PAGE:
(Emphasis added.) The first question we must ask is whether Cpl. Griffin was engaged in a discretionary function when he arrested Luckie? Discretionary functions have been described by this Court as being "those acts as to which there is no hard and fast rule as to the course of conduct that one must or must not take and those acts requiring exercise in judgment and choice and involving what is just and proper under the circumstances." Wright v. Wynn, 682 So.2d 1, 2 (Ala.1996). This Court has also held, however, that acts taken in bad faith, or willful or malicious conduct, will not be considered discretionary in nature. Couch v. City of Sheffield, 708 So.2d 144, 153 (Ala.1998); Wright, 682 So.2d 1; see also Barnes v. Dale, 530 So.2d 770 (Ala.1988); DeStafney v. University of Alabama, 413 So.2d 391 (Ala.1981).

Griffin's act of arresting Luckie was clearly a discretionary function. There is no hard and fast rule concerning when there is and when there is not probable cause to arrest a driver suspected to be under the influence of alcohol and/or drugs. Cpl. Griffin had to make a decision by exercising his judgment. As a result, he and his employer, the City of Montgomery, are immune under § 6-5-338, unless his actions were conducted with willful or malicious intent or in bad faith.

First, we look to whether Griffin had probable cause to arrest Luckie.2 Probable cause is not the amount of admissible evidence that is needed to convict a person of a particular crime.

"`"[Instead, it] exists if facts and circumstances known to the arresting officer are sufficient to warrant a person of reasonable caution to believe that the suspect has committed a crime.... `Probable cause to arrest is measured against an objective standard and, if the standard is met, it is unnecessary that the officer subjectively believe that he has a basis for the arrest.' ... "`Dixon v. State, 588 So.2d 903, 906 (Ala.1991).... "[O]nly the probability, and not a prima facie showing, of criminal activity is the standard of probable cause." Spinelli v. United States, 393 U.S. 410, 419, 89 S.Ct. 584, 21 L.Ed.2d 637 (1969).'"

Couch, 708 So.2d at 155-56. Cpl. Griffin was told by Luckie that she had consumed some amount of alcohol, as well as a prescription drug that was not to be mixed with alcohol. The evidence indicated that Luckie's eyes were bloodshot, that she was nervous, that she was swaying, and, in addition, that she failed the "finger-to-nose test" and other field sobriety tests.

Although the evidence contains slight discrepancies as to Luckie's possible level of drunkenness, they do not affect the fact that the record contains undisputed evidence showing that Cpl. Griffin had facts on which he could reasonably believe Luckie was under the influence of alcohol and a controlled substance. Given these undisputed facts, it is clear that Cpl. Griffin had probable cause to arrest Luckie, and, because "the standard [was] met, it [was] unnecessary that the officer subjectively believe that he [had] a basis for the arrest." Dixon, 588 So.2d at 906.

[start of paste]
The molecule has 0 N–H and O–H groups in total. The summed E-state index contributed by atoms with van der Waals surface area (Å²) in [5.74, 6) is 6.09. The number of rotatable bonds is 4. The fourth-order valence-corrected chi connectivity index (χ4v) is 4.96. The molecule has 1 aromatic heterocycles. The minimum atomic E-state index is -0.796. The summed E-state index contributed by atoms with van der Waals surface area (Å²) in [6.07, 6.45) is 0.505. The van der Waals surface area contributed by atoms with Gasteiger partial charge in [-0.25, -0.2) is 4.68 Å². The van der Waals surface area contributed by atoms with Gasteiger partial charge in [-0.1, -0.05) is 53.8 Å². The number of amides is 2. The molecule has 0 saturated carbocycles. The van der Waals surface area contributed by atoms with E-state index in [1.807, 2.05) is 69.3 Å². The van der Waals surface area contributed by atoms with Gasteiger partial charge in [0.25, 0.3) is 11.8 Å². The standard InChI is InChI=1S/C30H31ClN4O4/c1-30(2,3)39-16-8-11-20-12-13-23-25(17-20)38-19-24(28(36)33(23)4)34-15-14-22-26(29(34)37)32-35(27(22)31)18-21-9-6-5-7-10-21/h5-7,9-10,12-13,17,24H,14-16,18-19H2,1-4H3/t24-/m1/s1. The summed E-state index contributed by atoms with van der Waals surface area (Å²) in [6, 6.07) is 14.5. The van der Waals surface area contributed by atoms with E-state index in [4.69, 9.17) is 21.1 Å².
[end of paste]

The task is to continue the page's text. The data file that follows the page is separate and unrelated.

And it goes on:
Additionally, another factor contradicts any suggestion of malicious intent or bad faith on the part of Cpl. Griffin. The defendants point out that had Griffin released a probable drunk driver to drive on the streets, he would have been putting the citizens of Montgomery in danger.

Before the court entered the summary judgment, the defendants made a prima facie showing that Cpl. Griffin arrested Luckie with probable cause and without bad faith or a malicious or willful intent. Luckie did not refute this showing before the summary judgment was entered. Cpl. Griffin's arrest of Luckie was within the discretionary-function immunity provided in § 6-5-338. Therefore, the Court of Civil Appeals erred when it partially reversed the defendants' summary judgment.




1. There were two municipal-court proceedings. At the time of the first one, Cpl. Griffin was living in Texas and was unavailable to testify. These facts caused the charge to be dismissed, but once Cpl. Griffin returned to Montgomery the charge was reinstated and Luckie was convicted.

Luckie says the conviction was later reversed in the circuit court, but she admits that this fact does not appear in the record before this Court.

2. We have read the amicus curiae briefs presented to us by the City of Hoover and the Alabama League of Municipalities. Because in the present case there exists a situation where both probable cause and discretionary-function immunity are present, we do not discuss the relationship between the two concepts. By this, we mean neither to approve nor to disapprove this statement by the Court of Civil Appeals: "[W]e conclude that there is a question of fact as to whether [Officer] Griffin had probable cause to arrest Luckie. Therefore, we conclude that there exists a genuine issue of material fact as to whether [Officer] Griffin's arrest of Luckie was in bad faith or [was] done with a malicious or a willful intent." Luckie, 758 So.2d at 564. We will take up that issue when and if the facts in a future case present it.